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Monday, December 11, 2017

Chicago rapper-singer L.A. VanGogh dreams of helping those in need on ‘When I Get Rich’

Posted By on 12.11.17 at 01:23 PM

L.A. VanGogh - IMAGE FROM L.A. VANGOGH'S FACEBOOK PAGE
  • Image from L.A. VanGogh's Facebook page
  • L.A. VanGogh

On his 2016 EP Friends First, Chicago rapper-singer L.A. VanGogh drapes his silky voice over even his hardest bars, so that his rapping feels almost like sultry R&B. As part of the Private Stock collective, VanGogh benefits not just from its ace studios but also from its management team—when he dropped the Everything Is Subjective: Episode 1 EP in October, one of its singles topped Spotify's "Fresh Finds" playlist. Playlists created by major streaming services have exploded in importance this year, sometimes rivaling Top 40 radio in influence: Spotify playlist Rap Caviar, for instance, has more than 7 million followers and a reputation for keeping up with what's viral or about to blow up nationally. As of July, Spotify has more than 140 million users, so its in-house playlists—which get valuable real estate on the app—have a lot of power to break rising artists.

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Monday, December 4, 2017

Supa Bwe is about to drop one of the best Chicago rap albums of the year

Posted By on 12.04.17 at 01:57 PM

Supa Bwe - ALANA KITTILSEN
  • ALANA KITTILSEN
  • Supa Bwe

The torrent of "best of 2017" content started last week, with album lists at Rolling Stone, Paste, and Consequence of Sound. Like Christmas lights and "Winter Wonderland," these lists seem to arrive earlier every year—and I can't say I look forward to scrolling through a "year in review" list as I digest Thanksgiving dinner. December is usually a quiet month for new music, but there's some precedent for dropping great music then. In 1998, DMX put out his sophomore album, Flesh of My Flesh, Blood of My Blood, three days before Christmas (it was his second full-length of the year); it hit number one immediately and went platinum about a month later.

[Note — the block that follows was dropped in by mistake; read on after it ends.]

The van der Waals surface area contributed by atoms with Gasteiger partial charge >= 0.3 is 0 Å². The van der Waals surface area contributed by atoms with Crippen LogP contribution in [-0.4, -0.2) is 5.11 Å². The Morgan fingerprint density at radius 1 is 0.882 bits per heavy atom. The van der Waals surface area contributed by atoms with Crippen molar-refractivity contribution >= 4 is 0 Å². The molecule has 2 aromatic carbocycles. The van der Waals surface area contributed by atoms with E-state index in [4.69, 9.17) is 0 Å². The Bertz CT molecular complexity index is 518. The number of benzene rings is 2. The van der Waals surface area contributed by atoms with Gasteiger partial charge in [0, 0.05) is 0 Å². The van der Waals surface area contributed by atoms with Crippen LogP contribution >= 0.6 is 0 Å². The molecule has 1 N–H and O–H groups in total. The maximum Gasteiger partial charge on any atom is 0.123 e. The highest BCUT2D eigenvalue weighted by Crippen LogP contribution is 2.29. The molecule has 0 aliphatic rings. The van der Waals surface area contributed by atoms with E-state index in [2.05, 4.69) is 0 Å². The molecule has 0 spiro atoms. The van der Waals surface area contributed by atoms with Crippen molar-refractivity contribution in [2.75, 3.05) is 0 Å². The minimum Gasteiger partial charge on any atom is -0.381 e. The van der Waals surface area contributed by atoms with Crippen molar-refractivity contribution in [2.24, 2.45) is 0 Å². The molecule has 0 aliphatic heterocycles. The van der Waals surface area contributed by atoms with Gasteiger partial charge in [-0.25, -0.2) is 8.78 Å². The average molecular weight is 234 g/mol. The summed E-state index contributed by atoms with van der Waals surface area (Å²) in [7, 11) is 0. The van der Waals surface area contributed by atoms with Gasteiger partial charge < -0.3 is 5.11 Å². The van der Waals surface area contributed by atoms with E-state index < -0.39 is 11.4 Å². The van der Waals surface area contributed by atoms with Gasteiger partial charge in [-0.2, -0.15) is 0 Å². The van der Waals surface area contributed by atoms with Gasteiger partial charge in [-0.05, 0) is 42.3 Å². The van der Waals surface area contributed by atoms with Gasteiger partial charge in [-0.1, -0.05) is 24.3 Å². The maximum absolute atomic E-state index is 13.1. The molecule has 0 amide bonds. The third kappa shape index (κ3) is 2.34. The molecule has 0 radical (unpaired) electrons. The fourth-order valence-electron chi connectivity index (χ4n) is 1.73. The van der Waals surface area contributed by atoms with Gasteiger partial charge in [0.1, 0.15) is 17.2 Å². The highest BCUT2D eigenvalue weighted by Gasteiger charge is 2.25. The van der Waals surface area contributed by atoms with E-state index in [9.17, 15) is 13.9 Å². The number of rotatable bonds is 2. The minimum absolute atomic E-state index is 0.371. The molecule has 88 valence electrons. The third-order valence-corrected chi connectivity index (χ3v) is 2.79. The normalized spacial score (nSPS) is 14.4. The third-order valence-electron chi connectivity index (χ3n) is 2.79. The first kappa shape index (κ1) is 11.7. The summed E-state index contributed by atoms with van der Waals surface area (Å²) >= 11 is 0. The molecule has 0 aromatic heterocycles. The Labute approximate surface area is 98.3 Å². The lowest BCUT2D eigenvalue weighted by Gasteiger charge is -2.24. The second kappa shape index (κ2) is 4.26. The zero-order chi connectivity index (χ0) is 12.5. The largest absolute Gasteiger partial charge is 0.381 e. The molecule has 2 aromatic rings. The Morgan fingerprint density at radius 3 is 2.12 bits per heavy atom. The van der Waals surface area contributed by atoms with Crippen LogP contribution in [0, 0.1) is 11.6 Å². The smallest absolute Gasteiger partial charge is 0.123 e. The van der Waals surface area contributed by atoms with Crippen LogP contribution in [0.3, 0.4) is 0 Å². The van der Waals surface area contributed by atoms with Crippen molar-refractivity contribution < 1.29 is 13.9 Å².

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Tuesday, November 14, 2017

Graffiti artists pay tribute to beloved underground rapper Mic One

Posted By on 11.14.17 at 01:40 PM

The Mic One memorial mural, from up close - LEOR GALIL
  • Leor Galil
  • The Mic One memorial mural, from up close

When local underground hip-hop mainstay Mike "Mic One" Malinowski died in late July, you could see the grief online. On Twitter and Facebook, local rappers and producers—some active since the 90s, some with careers that began this decade—offered their condolences. Malinowski himself got started in the 90s as a member of the Noise Pollution crew, and he had roughly two decades of solo material under his belt—his first album as Mic One, Who's the Illest?, came out in 1998. In those decades he built up enough goodwill to last a couple generations: as longtime collaborator Chad Sorenson (aka DJ Risky Bizness) told me over the summer, "Mike was loved by everyone, because Mike was the guy who would go to your show—even if there was ten people there, he would be there." Malinowski's friends and fans have continued to honor him since his death, and late last week a mural of his face appeared on the graffiti permission wall in Logan Square just southwest of the Blue Line tracks on Fullerton.

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Thursday, November 2, 2017